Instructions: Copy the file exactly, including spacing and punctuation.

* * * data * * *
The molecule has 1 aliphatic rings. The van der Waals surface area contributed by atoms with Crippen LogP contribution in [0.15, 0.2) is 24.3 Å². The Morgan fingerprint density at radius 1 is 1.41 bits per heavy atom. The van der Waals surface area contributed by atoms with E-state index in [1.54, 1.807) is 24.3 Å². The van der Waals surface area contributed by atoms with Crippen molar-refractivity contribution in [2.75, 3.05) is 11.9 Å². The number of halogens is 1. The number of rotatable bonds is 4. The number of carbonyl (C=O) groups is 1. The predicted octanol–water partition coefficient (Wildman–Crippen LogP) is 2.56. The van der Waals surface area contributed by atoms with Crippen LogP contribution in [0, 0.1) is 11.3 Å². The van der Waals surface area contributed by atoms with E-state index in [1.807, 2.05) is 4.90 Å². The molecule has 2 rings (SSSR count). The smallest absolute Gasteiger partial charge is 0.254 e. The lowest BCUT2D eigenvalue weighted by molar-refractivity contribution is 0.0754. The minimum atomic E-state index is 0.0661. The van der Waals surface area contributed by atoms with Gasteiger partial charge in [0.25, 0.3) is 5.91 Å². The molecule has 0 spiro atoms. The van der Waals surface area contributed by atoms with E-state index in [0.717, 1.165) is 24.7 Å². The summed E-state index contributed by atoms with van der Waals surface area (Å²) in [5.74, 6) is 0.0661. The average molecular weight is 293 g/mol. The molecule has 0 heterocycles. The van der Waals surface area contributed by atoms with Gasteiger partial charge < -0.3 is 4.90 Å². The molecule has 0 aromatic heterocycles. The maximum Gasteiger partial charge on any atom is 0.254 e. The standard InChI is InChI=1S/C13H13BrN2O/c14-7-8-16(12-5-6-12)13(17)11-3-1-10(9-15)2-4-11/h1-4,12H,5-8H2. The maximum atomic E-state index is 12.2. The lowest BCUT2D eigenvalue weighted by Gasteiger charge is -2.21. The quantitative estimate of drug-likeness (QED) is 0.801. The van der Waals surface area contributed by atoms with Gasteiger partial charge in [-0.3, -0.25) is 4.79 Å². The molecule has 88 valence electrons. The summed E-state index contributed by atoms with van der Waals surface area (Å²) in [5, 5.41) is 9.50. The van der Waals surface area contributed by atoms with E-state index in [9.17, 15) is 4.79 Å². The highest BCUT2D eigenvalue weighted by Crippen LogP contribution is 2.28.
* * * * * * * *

The molecule has 1 aliphatic rings. The van der Waals surface area contributed by atoms with Crippen LogP contribution in [0.15, 0.2) is 24.3 Å². The Morgan fingerprint density at radius 1 is 1.41 bits per heavy atom. The van der Waals surface area contributed by atoms with E-state index in [1.54, 1.807) is 24.3 Å². The van der Waals surface area contributed by atoms with Crippen molar-refractivity contribution in [2.75, 3.05) is 11.9 Å². The number of halogens is 1. The number of rotatable bonds is 4. The number of carbonyl (C=O) groups is 1. The predicted octanol–water partition coefficient (Wildman–Crippen LogP) is 2.56. The van der Waals surface area contributed by atoms with Crippen LogP contribution in [0, 0.1) is 11.3 Å². The van der Waals surface area contributed by atoms with E-state index in [1.807, 2.05) is 4.90 Å². The molecule has 2 rings (SSSR count). The smallest absolute Gasteiger partial charge is 0.254 e. The lowest BCUT2D eigenvalue weighted by molar-refractivity contribution is 0.0754. The minimum atomic E-state index is 0.0661. The van der Waals surface area contributed by atoms with Gasteiger partial charge in [0.25, 0.3) is 5.91 Å². The molecule has 0 spiro atoms. The van der Waals surface area contributed by atoms with E-state index in [0.717, 1.165) is 24.7 Å². The summed E-state index contributed by atoms with van der Waals surface area (Å²) in [5.74, 6) is 0.0661. The average molecular weight is 293 g/mol. The molecule has 0 heterocycles. The van der Waals surface area contributed by atoms with Gasteiger partial charge < -0.3 is 4.90 Å². The molecule has 0 aromatic heterocycles. The maximum Gasteiger partial charge on any atom is 0.254 e. The standard InChI is InChI=1S/C13H13BrN2O/c14-7-8-16(12-5-6-12)13(17)11-3-1-10(9-15)2-4-11/h1-4,12H,5-8H2. The maximum atomic E-state index is 12.2. The lowest BCUT2D eigenvalue weighted by Gasteiger charge is -2.21. The quantitative estimate of drug-likeness (QED) is 0.801. The van der Waals surface area contributed by atoms with Gasteiger partial charge in [-0.3, -0.25) is 4.79 Å². The molecule has 88 valence electrons. The summed E-state index contributed by atoms with van der Waals surface area (Å²) in [5, 5.41) is 9.50. The van der Waals surface area contributed by atoms with E-state index in [9.17, 15) is 4.79 Å². The highest BCUT2D eigenvalue weighted by Crippen LogP contribution is 2.28.